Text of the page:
Robert Scoble made a major meme with his claim that the iPhone 8 was all glass and you could see right through it. And how great it would be for AR. It certainly blew my mind when he first told me about it. A transparent iPhone? WTF?!
I literally couldn’t believe it. I thought it was impossible to create using today’s electronic components. Impossible!
Robert’s see-though iPhone 8 claim went viral spawning many long discussion threads debating the possibility of this amazing dream coming true. It’s the 10th anniversary of the iPhone and everyone expects Apple to mark it by introducing a truly innovative phone (for a change).
The press quickly grabbed hold of this monster meme and almost every article about the upcoming iPhone 8 included Robert’s claim that it was made of glass and that you could see right through it.
Robert’s insistence created a puzzle I just had to solve.
Finally, I think I have. Oh the joy of solving a puzzle! Well, more precisely, I think I have. I definitely don’t mind being proven wrong… that’s what a hypothesis is all about! So here goes…
Robert was right, that the iPhone 8 will be made of glass. It just isn’t transparent glass, it’s an all-new glass casing design that connects the glass on the back of the phone to the front display. Cool design (even if it looks a bit fragile). Yes, the iPhone 8 is made of glass.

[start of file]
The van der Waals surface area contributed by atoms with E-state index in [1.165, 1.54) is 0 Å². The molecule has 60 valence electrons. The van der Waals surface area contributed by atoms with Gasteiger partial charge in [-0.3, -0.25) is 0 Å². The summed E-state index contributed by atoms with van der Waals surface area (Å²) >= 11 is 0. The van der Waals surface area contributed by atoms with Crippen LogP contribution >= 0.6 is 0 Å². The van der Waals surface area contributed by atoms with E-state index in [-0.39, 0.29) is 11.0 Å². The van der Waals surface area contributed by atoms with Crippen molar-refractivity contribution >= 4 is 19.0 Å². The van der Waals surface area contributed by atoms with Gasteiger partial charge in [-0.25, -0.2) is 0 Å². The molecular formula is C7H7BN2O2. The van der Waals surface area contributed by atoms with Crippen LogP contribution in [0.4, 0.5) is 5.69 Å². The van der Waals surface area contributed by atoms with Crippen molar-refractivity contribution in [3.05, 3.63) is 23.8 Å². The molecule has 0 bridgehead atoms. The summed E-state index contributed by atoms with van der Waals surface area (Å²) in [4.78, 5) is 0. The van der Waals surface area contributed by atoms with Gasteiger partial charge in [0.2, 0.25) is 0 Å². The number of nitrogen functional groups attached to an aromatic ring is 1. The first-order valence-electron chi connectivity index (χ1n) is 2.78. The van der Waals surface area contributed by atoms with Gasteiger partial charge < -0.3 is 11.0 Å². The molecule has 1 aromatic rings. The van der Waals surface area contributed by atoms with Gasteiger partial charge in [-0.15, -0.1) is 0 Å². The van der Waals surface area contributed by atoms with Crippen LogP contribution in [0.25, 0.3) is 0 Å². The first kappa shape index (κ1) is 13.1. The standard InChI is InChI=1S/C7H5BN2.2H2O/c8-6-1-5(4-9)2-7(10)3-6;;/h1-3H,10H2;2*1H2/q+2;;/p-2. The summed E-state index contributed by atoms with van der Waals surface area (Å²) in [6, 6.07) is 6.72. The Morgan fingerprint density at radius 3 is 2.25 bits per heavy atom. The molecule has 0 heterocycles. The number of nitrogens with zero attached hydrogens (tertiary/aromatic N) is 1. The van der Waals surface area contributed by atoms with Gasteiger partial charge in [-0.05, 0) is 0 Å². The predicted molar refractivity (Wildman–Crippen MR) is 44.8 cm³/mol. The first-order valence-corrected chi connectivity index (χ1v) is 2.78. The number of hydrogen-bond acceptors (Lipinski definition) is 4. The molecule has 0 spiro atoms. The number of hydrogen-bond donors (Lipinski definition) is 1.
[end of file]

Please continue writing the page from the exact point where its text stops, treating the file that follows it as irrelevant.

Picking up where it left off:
And guess what? You can see right through it! Yes, you can!
But it’s really a magic trick.
The iPhone 8 concept design that I think is most accurate shows a beautiful display that covers the entire front of the phone… edge to edge, top to bottom.
Nice! Apple is taking more cues from Android and has finally dropped the stupid physical home button that squeezed the display into a much smaller frame. And based on the designs I’ve seen it looks like they’ve done a better job than any Android phone I’ve seen so far in terms of maximum display coverage.
Now, here comes the magic. Take that fantastic edge to edge screen, and connect it to what everyone expects will be more than one advanced and innovative camera. The software running the cameras understands the geometry of the surface of the iPhone 8, the display characteristics, the fixed positions of its display, the exact specs for the cameras, and the lenses being used.
This allows the iPhone 8 to pull off a very impressive illusion.
The iPhone 8’s precise knowledge of the cameras and phone (and perhaps a spatial map of what’s in front of it) all collude to make the image displayed on the screen to look exactly like what you would see if the phone was pointed at something.
Abracadabra! The camera magic allows the iPhone 8 to be pointed at almost anything, and have it look like it’s practically invisible. It’s a small rectangular portal to an AR view of the world around you.
Can the AR-focused iPhone 8 compete with dedicated AR glasses? What other magic does 2017 have hidden up its sleeves?
“Everything in this world is magic, except to the magician.” –Westworld